AUSTIN -- In what may indicate a pendulum shift in a state that's become almost synonymous with incarceration, two key Texas lawmakers, a Republican and a Democrat, are showing little appetite for more concrete walls and steel bars.
You read right. With Texas prisons again overflowing, they are stressing rehabilitation, treatment, even parole.
Sen. John Whitmire, D-Houston, and Rep. Jerry Madden, R-Plano, who head the criminal justice committees of their respective chambers, say building more prisons will only beget more prisoners.
"The bottom line is we have sufficient space now if we prioritize our needs," Whitmire said last week. "Prison should not be the first option for non-violent offenders."
Said Madden: "We have to be smart on crime. I think a lot of members agree with that, both Republicans and Democrats, conservatives and liberals."
Prisons out of beds again The problem is this: Nearly two decades after Texas embarked on the biggest prison construction boom in U.S. history, it has run out of beds. In October, the population in state prisons and state jails reached more than 154,000, the highest in state history, and 166 above capacity.
So the state is renting close to 2,000 beds from private and county jails.
But things are expected to get worse, with the prison population growing by 11,000 within five years, if state projections prove accurate.
Officials with the Texas Department of Criminal Justice have proposed two new prisons, with a third constructed and run privately, to house a total of 5,000 prisoners. The price tag? Some $440 million in building costs, plus some $72 million a year to operate them.
"Without addressing population growth drivers such as recidivism, the state's investment will do little to ensure that a similar crisis will not occur again in the future," said a recent Texas Sunset Advisory Commission report.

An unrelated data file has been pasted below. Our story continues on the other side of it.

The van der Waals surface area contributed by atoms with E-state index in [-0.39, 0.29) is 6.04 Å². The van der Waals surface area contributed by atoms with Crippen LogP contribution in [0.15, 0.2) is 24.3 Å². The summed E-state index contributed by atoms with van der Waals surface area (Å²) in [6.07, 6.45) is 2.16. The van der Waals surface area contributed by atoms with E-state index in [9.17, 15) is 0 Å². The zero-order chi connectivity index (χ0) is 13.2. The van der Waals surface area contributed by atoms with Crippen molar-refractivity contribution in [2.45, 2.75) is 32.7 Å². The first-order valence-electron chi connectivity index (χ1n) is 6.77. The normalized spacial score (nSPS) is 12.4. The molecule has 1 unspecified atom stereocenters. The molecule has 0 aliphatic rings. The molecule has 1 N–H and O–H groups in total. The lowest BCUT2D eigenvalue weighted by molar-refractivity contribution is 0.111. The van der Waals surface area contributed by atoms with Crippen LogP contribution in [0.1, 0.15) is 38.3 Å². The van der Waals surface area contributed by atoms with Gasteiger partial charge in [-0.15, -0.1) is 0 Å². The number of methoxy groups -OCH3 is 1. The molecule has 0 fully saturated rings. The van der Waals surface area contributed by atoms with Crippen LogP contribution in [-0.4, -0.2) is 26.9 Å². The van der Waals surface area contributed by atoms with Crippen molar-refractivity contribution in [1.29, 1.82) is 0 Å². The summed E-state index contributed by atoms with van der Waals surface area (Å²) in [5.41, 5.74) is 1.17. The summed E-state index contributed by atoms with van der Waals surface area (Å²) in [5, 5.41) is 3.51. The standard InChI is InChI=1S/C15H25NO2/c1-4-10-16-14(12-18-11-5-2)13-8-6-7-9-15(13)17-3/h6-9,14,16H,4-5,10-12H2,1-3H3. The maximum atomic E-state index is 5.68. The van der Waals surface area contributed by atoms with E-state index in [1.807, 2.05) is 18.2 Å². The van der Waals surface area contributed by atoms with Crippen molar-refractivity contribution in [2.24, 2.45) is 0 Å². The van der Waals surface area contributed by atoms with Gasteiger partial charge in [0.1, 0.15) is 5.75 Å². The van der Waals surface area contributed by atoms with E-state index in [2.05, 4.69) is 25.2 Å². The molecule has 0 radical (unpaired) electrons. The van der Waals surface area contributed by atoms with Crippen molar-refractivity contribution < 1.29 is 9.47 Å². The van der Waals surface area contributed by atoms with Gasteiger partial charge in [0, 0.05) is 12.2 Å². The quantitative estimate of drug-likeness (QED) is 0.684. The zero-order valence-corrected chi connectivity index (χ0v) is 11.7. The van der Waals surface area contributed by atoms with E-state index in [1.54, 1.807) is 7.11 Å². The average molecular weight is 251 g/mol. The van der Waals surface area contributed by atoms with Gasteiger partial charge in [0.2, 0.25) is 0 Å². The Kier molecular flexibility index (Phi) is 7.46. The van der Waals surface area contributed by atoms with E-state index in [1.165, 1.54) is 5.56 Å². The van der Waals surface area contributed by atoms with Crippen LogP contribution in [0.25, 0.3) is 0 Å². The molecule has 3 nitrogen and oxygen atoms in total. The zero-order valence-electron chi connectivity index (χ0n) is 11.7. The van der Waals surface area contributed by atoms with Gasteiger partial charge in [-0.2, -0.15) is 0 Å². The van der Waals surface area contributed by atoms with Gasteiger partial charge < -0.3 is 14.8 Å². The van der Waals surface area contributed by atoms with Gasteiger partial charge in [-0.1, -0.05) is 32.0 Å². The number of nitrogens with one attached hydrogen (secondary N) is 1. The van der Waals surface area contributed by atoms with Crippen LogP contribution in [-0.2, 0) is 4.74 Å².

Or to paraphrase the old adage: "Build more prisons and they will come."
Whitmire and Madden believe the answer lies in boosting parole rates for nonviolent offenders and allocating more money for treatment programs.
Consider these figures: Last year, 59 percent of state prisoners were identified as chemically dependent. But long waits for substance abuse programs meant that only 5 percent of them received treatment.
"We have largely eliminated alcohol and drug treatment from prison systems," Whitmire said.
He said it is safer and more cost effective to segregate in minimum security the 5,500 repeat drunken drivers now incarcerated, for instance, and offer them treatment, rather than to house them with violent offenders without treatment.
Whitmire complained that nonviolent offenders who might otherwise be paroled often remain in prison because there's no room in the treatment programs they're required to enroll in.
Fears Of 'Revolving Door'
The Texas Board of Pardons and Paroles recently came under fierce attack for denying parole to scores of low-risk offenders.
Talk about boosting parole rates worries Dianne Clements, of the Houston-based victim advocacy group, Justice for All. "These influential lawmakers seem to be leading us to where we were 15 years ago, when we had a prison population that was a revolving door because we didn't have enough prison beds and parole boards had no alternative but to release people," she said.
But Marc Levin, director of the Texas Public Policy Foundation's Center for Effective Justice, a conservative think tank, said the winds were shifting in Texas. "There's an alliance on both the right and the left. There's a consensus we need to do something besides build more prisons," he said.
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